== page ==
Divorce comes with many challenges and changes. You may find yourself needing to find a new place of residence, start a new career or adjust to living on a one-person income. Financial matters and custody issues often take precedence in divorces, but it’s important not to neglect your estate planning in the process.
If you did your estate plan while you were still married, it’s quite likely that your now or soon-to-be ex featured prominently as a proxy, power of attorney and/or beneficiary. Now that your relationship status has changed, your estate plan also needs another look. While it may seem like a divorce would automatically remove your ex from your will and other end-of-life paperwork, this n’t always the case.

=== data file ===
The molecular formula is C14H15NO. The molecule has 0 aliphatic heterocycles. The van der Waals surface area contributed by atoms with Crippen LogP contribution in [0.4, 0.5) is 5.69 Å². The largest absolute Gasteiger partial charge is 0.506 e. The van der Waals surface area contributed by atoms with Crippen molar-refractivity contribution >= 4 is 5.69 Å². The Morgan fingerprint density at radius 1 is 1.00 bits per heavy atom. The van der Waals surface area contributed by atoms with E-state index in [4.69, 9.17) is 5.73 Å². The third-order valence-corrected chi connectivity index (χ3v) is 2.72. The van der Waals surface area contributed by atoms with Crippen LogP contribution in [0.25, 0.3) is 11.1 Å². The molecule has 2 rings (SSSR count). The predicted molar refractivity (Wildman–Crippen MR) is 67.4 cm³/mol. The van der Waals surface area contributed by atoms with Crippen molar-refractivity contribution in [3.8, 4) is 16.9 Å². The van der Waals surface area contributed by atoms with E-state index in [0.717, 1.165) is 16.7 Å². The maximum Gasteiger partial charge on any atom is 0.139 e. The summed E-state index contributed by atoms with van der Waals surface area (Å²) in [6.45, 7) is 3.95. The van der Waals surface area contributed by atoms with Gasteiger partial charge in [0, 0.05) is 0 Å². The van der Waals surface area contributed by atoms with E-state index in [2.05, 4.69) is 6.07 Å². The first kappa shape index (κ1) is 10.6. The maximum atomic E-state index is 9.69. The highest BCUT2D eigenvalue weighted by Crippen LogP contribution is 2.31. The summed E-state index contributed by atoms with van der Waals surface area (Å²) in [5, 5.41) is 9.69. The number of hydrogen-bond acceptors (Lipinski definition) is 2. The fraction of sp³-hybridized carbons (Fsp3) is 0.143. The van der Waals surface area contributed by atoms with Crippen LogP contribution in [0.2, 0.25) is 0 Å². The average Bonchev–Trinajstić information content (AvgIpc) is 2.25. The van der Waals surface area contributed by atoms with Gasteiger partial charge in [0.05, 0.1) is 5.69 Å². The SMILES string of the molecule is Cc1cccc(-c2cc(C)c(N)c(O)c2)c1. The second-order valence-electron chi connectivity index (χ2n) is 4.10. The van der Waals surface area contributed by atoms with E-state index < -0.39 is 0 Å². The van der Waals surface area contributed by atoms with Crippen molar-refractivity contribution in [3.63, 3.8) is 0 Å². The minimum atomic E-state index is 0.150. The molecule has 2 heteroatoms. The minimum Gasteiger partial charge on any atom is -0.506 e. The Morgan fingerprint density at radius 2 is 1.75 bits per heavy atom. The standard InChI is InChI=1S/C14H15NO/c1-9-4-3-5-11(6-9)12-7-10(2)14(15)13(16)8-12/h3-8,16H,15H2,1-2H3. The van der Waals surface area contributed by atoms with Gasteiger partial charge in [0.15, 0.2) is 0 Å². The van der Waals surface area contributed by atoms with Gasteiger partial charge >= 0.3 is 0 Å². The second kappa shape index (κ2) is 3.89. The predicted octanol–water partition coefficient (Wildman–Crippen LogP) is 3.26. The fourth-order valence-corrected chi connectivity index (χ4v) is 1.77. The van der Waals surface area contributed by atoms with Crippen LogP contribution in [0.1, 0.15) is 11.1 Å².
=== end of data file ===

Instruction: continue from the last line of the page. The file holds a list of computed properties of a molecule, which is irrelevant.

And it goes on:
Before you make any changes, make sure that you know if your divorce settlement sets any kind of limits on what you can do with your estate. For example, some people must keep the ex-spouse as a beneficiary on a life insurance policy until the children are 18. This ensures that if one parent passes, the other has enough financial support to provide for the children.
When you’re reviewing and revising documents, make sure that you aren’t forgetting any assets, such as old retirement accounts, insurance policies and annuities. Keep in mind that wills and other estate documents can be contested, and you want to make your wishes as complete and clear as possible. If you have questions about what should be revised and how or what you need to do to stay in compliance with your divorce order, an attorney can help.
Source: The Wall Street Journal, “After Divorce, Separate Your Estate Plans Too,” Liz Moyer, accessed June 24, 2016